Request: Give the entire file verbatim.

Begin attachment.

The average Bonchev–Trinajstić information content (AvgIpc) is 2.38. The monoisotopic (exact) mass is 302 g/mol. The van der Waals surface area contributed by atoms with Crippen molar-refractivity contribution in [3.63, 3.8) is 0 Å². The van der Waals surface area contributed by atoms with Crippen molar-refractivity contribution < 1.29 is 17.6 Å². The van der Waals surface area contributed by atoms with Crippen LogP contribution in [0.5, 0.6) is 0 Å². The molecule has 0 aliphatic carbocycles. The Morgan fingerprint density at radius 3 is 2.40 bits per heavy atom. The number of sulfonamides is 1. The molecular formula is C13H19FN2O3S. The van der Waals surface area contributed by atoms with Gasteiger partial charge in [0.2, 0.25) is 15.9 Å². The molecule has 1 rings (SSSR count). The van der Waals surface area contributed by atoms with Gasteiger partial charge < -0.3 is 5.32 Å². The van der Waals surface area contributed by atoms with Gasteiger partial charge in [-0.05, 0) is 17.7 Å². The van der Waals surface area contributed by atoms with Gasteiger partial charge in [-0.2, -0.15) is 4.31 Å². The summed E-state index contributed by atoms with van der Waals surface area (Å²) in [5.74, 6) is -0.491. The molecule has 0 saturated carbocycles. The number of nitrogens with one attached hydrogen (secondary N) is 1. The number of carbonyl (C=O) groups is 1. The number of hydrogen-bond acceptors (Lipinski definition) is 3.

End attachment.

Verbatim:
The average Bonchev–Trinajstić information content (AvgIpc) is 2.38. The monoisotopic (exact) mass is 302 g/mol. The van der Waals surface area contributed by atoms with Crippen molar-refractivity contribution in [3.63, 3.8) is 0 Å². The van der Waals surface area contributed by atoms with Crippen molar-refractivity contribution < 1.29 is 17.6 Å². The van der Waals surface area contributed by atoms with Crippen LogP contribution in [0.5, 0.6) is 0 Å². The molecule has 0 aliphatic carbocycles. The Morgan fingerprint density at radius 3 is 2.40 bits per heavy atom. The number of sulfonamides is 1. The molecular formula is C13H19FN2O3S. The van der Waals surface area contributed by atoms with Gasteiger partial charge in [0.2, 0.25) is 15.9 Å². The molecule has 1 rings (SSSR count). The van der Waals surface area contributed by atoms with Gasteiger partial charge < -0.3 is 5.32 Å². The van der Waals surface area contributed by atoms with Gasteiger partial charge in [-0.05, 0) is 17.7 Å². The van der Waals surface area contributed by atoms with Gasteiger partial charge in [-0.2, -0.15) is 4.31 Å². The summed E-state index contributed by atoms with van der Waals surface area (Å²) in [5.74, 6) is -0.491. The molecule has 0 saturated carbocycles. The number of nitrogens with one attached hydrogen (secondary N) is 1. The number of carbonyl (C=O) groups is 1. The number of hydrogen-bond acceptors (Lipinski definition) is 3.